century an irish person was no more likely to marry and italian person than in the nineteenth he's. A black person was to marry a white person. These were distinct entities about an irish person, certainly wouldn't Mary somebody with an English sent. These were distinct populations that did not bland and now Is there any sense that there that they dont blend in twenty twenty one? Not to? I don't think so so it's a very interesting piece and it raises this specific question. Dont Republicans and you know the autopsy that was rejected by Trump and all that, for, I think, good reason. Political reason, TWAIN sixteen, but don't republicans need to say, ok, there's of coming political reality and what we it's! Those rigour how to talk to people who are not, who are not already with us in order about issues that that they care about that harmony,
as with our general ideological tendency, bring them along and break the democratic stranglehold on people who feel themselves. To be people of color minorities. All you gotta do is break it a little big enough to read break at the whole way and then generate of that as the generations pass things will get better as more people in these commute These are more divided or more be no ideologically impart an partisan terms heterodox than they are now. I gotta tell you. I share your esteem for MR at soul. I found this column to be a real mess on his part. It began as an exercise in question? Begging is the premise that it did not prove The notion that the dual peace is attempting to reduce, The exercise of the franchise should manifest in the rear, adoption of the exercise of the franchise weren't. ten years, fifteen years into the efforts to impose, for example, voter idea,
requirements in various states. We have not seen a reduction in minority participation, the exceptional twenty. Sixteen were we sort of return to pre posed Obama, status quo among african american voters. We have not seen a I turned down in voter participation this action on the part of MR at so that we have some sort of racial hostile, they racial anxiety. Here, I don't think he proved as a fair amount Academic gloss on his assumption here, more sending a normally get from people who make that argument. Nevertheless, it is the same argument and it is not compelling- and I just I found it to be an attempt really too. confirm. The biases The readership, but I dont think it proved it to anyone. The great at anyone, the sceptical of the premises. I am look I don't want to defend the notion that you know. Let me put it this way.
I know from conversations and things like that over the course of twenty years that you know like hard charging cynical, get out. Gadabout guys who do this for a living. Believe in voter suppression. They don't believe in it because they think it's good, they believe in because they it gets necessary, they believe in it as they think everybody does it many kinds of utter suppression negative advertising is a form voter suppression. No, it's not it's. Now I mean you're gonna habits. I understand you're trying to do here, but if we're gonna have a debate over terms, we I have a shared definition of those jobs. Now, but never let me let me when I mean is obtained the mindset of the political, professional. Ok, what they want to do is not only join up as much of their vote as they can, but figure out ways to depress the vote of the other guy. Ok and there's a and c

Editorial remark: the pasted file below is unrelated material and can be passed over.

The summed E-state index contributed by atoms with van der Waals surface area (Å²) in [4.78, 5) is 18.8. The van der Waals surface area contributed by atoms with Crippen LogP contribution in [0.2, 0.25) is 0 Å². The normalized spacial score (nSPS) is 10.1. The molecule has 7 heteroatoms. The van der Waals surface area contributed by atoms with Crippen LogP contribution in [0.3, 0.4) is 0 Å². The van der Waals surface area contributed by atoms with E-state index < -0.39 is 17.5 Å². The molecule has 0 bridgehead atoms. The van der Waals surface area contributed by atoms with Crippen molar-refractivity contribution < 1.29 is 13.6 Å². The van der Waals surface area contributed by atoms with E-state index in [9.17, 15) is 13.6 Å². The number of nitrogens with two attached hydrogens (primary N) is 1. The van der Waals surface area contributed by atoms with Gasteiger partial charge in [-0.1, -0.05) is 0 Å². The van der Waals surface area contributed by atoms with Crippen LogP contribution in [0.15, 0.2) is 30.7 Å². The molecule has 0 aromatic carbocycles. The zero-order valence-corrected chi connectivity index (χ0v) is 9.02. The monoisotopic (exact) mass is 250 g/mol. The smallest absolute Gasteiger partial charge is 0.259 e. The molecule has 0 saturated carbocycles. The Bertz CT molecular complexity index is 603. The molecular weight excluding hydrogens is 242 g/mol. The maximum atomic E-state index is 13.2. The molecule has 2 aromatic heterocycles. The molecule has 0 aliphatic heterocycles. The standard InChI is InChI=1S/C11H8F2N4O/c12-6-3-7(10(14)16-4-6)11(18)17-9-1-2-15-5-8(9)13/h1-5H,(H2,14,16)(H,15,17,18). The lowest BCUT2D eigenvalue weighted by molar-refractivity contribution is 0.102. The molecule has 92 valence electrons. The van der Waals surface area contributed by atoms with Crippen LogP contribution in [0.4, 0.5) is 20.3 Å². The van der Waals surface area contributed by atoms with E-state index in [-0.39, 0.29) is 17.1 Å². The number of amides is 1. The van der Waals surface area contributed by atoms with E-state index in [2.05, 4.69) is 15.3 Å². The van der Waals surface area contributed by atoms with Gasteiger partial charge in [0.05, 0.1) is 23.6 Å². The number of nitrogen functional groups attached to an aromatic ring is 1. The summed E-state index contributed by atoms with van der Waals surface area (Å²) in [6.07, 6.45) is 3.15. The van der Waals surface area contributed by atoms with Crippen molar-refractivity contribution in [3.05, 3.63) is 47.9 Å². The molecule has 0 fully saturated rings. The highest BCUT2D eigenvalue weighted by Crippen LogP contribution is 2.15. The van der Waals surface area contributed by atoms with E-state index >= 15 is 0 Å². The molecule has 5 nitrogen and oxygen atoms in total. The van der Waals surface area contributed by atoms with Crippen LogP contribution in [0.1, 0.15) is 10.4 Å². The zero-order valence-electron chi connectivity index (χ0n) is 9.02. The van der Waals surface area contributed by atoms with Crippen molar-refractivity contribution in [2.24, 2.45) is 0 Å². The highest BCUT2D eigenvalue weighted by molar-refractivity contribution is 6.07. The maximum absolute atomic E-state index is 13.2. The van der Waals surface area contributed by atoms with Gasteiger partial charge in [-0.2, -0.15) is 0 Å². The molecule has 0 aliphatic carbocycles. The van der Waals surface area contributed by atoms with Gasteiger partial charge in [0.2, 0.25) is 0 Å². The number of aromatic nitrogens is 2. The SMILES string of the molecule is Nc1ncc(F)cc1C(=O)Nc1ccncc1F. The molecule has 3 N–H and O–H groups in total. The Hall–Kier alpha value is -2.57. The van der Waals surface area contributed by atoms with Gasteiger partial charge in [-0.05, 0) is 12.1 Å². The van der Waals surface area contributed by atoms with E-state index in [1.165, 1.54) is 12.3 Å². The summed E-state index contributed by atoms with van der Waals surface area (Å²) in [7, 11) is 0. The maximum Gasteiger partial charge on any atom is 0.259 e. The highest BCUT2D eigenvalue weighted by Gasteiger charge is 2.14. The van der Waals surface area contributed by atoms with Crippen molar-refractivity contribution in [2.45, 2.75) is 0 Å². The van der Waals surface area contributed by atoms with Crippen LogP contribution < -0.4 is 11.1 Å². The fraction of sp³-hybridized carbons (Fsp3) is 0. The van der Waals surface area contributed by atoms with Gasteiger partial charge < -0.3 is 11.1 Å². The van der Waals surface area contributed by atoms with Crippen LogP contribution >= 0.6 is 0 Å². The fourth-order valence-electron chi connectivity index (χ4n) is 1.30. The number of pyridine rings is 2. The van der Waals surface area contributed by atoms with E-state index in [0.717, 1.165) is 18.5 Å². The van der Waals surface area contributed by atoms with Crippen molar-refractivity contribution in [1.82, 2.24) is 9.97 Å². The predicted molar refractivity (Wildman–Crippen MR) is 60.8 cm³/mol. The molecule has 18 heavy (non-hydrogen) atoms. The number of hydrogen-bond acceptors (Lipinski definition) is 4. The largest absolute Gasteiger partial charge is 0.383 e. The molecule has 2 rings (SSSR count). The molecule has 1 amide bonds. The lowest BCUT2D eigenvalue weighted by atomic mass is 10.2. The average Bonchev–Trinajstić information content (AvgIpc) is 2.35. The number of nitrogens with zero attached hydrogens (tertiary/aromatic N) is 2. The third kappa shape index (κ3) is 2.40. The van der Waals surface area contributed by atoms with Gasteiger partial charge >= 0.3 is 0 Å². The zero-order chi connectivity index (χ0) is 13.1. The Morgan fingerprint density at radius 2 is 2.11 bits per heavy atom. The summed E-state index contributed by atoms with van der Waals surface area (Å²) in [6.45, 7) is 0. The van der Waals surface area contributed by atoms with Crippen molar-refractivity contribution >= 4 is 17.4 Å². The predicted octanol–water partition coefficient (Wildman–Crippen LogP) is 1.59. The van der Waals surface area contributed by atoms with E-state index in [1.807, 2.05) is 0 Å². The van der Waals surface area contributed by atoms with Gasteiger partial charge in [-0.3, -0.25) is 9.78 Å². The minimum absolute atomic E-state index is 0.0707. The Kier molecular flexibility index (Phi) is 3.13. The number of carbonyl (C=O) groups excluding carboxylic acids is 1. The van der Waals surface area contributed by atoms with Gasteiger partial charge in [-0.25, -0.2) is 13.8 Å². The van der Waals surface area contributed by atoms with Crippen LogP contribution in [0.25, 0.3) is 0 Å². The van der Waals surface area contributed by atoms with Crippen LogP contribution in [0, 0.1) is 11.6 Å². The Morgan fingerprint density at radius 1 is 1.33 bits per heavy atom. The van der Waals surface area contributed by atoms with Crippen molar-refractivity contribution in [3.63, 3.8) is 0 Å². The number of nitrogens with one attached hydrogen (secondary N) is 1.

There is a continuum from Do things are bureau proffered, say things about the guide, the other guy in such negative terms that you're gonna get some of the people whom I vote for him to stay home Two, we gotta make sure to the extent that we can to limit to turn to try to interfere with his broad based turn out, because our turner, is it was broad based now I'm not saying that the I'm saying they're wrong. Here's. What I want I want to say is this: is this form of politics empowering to the political class, because. People who know how to do these sorts of things, the magicians of negative advertising or them generations of. voter laws that will
Somehow Mystic Lee help you and heard the other party ah get paid a lot of let me for their arcane wisdom. Their lawyers there make commercials they do this, do that that this is a big business, because if all your saying as what you really need to do is do more move Heaven and earth to get your turn to do voter turnout and to get more people to vote for you, because you are more persuasive, because you can reach across the aisle to people who are in your base and because you a really good at getting people to come out to the poles they that's. They think that all sentimental, hogwash and what's employ is pushing the other guy down into the garbage, can far enough, so that your head-
about a year ago, garbage can like Oscar the grouch in your visible and he's not and then, and then you went again what an idea. Sorry go as you say one of the things he raises, but doesn't really explore further, which I wish he had. Is it is a rebuke a little bit too that sensibility because it he's exploring this question. Will there be a kind of white backlash against some of the stuff that Joe Biden and the Democrats are trying to do and one of the one at the political side, see interview says something really fascinating, which is, if you like the way we sort of way those views of the fact that they will soon be. You know a this will be a majority minority country where You find isn't that that bothers them. In fact, even pretty staunchly republican white people will say what what the backlash is starts. The blue when there, when they feel They, as a racial group, are being directly attacked because the it's the end of its neutral discussions about think. So I think this is what